This is a gentler version of the plagiarism saga that I previously posted, a version of which has now been published in the Times Higher Educational Supplement. The previous posts were taken down on advice from colleagues that it might threaten my university employment.
It doesn’t pay to be an honest student. Early penalties for plagiarism are currently so minor that if it’s a choice between handing in nothing and handing in 15 paragraphs plucked from Wikipedia and HowStuffWorks, then you’d be mad not to cheat. There’s a chance, of course, that you’ll get caught and get zero. But then you were going to get zero for handing in nothing anyway…
It is my opinion that by punishing the honest and being lenient towards the dishonest, the current academic culture (as encoded in the regulations of many UK universities) not only condones plagiarism but encourages it.
I recently started a crackdown on plagiarism in an undergraduate course where I teach engineers how to write and give presentations (not easy at the best of times). I taught first year students about why using essays from cheating websites was a mistake, and showed them how major changes in topic and writing style made it easy to tell where sources of text changed. I then gave the same class to graduate teaching assistants (GTAs) as part of their training.
The GTAs did well: they caught a total of 16 students out of about 160 in the class. Most of these had cut and pasted whole paragraphs (often several) from the Internet: we made printouts of these pages and highlighted the relevant text in both the essay and the source.
Then I had a brainstorm. I told the whole class that we had found that 10% of the essays were plagiarised and offered honest students (a relative term in this context!) a lesser punishment if they came forward to admit that they had cheated. I reminded them (though they’d been told in lectures) what cut-and-paste plagiarism was. Not only did several of those we’d already caught admit that they’d cheated, but so did ten other students who we hadn’t identified.
Here’s what was supposed to happen (and what I told the students). Those who came forward would get zero for their essay. However, they could avoid further punishment by rewriting it, and would also get feedback on their writing (the main point of the exercise).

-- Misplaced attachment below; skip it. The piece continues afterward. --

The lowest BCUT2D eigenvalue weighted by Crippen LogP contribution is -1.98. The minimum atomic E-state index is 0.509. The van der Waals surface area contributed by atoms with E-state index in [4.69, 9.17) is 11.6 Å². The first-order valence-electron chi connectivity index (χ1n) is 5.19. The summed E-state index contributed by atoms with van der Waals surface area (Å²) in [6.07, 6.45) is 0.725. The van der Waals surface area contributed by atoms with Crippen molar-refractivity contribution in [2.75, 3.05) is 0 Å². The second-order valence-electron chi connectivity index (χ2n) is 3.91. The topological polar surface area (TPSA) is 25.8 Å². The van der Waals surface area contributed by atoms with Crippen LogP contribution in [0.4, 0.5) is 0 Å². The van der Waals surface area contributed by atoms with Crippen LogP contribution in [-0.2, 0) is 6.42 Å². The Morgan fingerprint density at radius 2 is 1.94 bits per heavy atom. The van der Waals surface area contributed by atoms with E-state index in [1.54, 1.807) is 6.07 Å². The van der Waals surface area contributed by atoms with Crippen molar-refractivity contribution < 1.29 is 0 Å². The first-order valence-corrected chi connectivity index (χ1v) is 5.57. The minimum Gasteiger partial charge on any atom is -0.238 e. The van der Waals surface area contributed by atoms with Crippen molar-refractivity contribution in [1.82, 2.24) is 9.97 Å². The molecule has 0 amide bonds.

Those who had not come forward were to get zero, plus only half the marks for their next two assignments for my course (a small module worth just 3% of the year). This punishment I determined from what I felt was a logical stance: that it had to be worse to be caught plagiarizing then to submit nothing at all. In addition, the offence might end up on their permanent record.
The department was great: when we presented the evidence concerning the students who hadn’t come forward, my boss passed in on to the college administration with the recommendations that we had agreed between us. He was confident that they would, as they had always done in the past, accept our plan, and was pleased that we’d made a big leap forward with this perennial issue.
What neither of us realized was that the college regulations (inherited from the University of London), seem to prohibit punishment outside reprimand and a penalty on the single piece of work that was plagiarized. I say seem to, because the wording is a little vague and open to interpretation. The department is currently figuring out what to do next. I’ve also asked the college to take a new look at their regulations.
But just fixing things here is not enough, the culture has to change. I attended a plagiarism seminar 2-3 years ago where we were encouraged to give moderate penalties, warnings, to use the event as an opportunity for teaching. This approach is fine if you buy the argument that, if students want to cheat during their higher education, they are only depriving themselves in the long run: we shouldn’t spend too much time worrying about them.
However, this just doesn’t wash: the honest students suffer because a vicious cycle is set up. We set work for them. Some do the work, some copy it from others. However, because a significant proportion of the class is cheating, they’re not learning. So the teaching does not appear to be effective. So we assign more work to try to get the information into the minds of the students. Now more of them are overwhelmed with the workload, more are likely to cheat, and so on. And those that are learning are likely getting worse grades than those that aren’t.
And let’s not forget that our degrees are devalued by students who come out with poor minds and good grades. A pool of university students becomes a lucky dip for employers: they have to hope they don’t get the one who took all the shortcuts.
If you doubt that plagiarism is practised by a large minority, come talk to my GTAs. Those who did their undergraduate degrees here will tell you about the cheating cartels (where large groups do a single piece of work collectively) or the groups that have high-graded laboratory reports going back years for students to copy from. Anyone involved with teaching can confirm there’s a serious problem here. It’s dealing with it that’s the problem.
I want to end my story with a shocking twist. Of the essays that were re-submitted because of admitted plagiarism, almost half had plagiarized again. Obviously, this means there is a deep problem in secondary education, and in our process of selecting university students, and in our academic culture.
I would argue that being more punitive towards plagiarisers and more lenient towards honest students will be—along with better detection—an important element in changing this culture.
Originally posted on Sunny Bains unedited.